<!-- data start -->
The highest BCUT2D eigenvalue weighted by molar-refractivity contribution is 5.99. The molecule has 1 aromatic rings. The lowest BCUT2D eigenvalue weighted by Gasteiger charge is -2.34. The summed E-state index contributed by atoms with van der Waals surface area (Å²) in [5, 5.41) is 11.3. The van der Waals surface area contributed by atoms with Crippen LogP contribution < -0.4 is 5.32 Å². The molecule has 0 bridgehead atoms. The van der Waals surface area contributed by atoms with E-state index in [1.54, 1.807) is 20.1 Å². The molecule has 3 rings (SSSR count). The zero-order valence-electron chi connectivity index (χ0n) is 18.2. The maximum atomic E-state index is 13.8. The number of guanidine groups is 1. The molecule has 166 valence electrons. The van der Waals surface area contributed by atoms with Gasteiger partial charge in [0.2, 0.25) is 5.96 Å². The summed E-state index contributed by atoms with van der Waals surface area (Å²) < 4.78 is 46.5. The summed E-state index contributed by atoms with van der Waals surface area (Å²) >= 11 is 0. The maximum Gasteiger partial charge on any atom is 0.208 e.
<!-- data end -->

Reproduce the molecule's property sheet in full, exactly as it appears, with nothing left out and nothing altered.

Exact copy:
The highest BCUT2D eigenvalue weighted by molar-refractivity contribution is 5.99. The molecule has 1 aromatic rings. The lowest BCUT2D eigenvalue weighted by Gasteiger charge is -2.34. The summed E-state index contributed by atoms with van der Waals surface area (Å²) in [5, 5.41) is 11.3. The van der Waals surface area contributed by atoms with Crippen LogP contribution < -0.4 is 5.32 Å². The molecule has 0 bridgehead atoms. The van der Waals surface area contributed by atoms with E-state index in [1.54, 1.807) is 20.1 Å². The molecule has 3 rings (SSSR count). The zero-order valence-electron chi connectivity index (χ0n) is 18.2. The maximum atomic E-state index is 13.8. The number of guanidine groups is 1. The molecule has 166 valence electrons. The van der Waals surface area contributed by atoms with Gasteiger partial charge in [0.2, 0.25) is 5.96 Å². The summed E-state index contributed by atoms with van der Waals surface area (Å²) < 4.78 is 46.5. The summed E-state index contributed by atoms with van der Waals surface area (Å²) >= 11 is 0. The maximum Gasteiger partial charge on any atom is 0.208 e.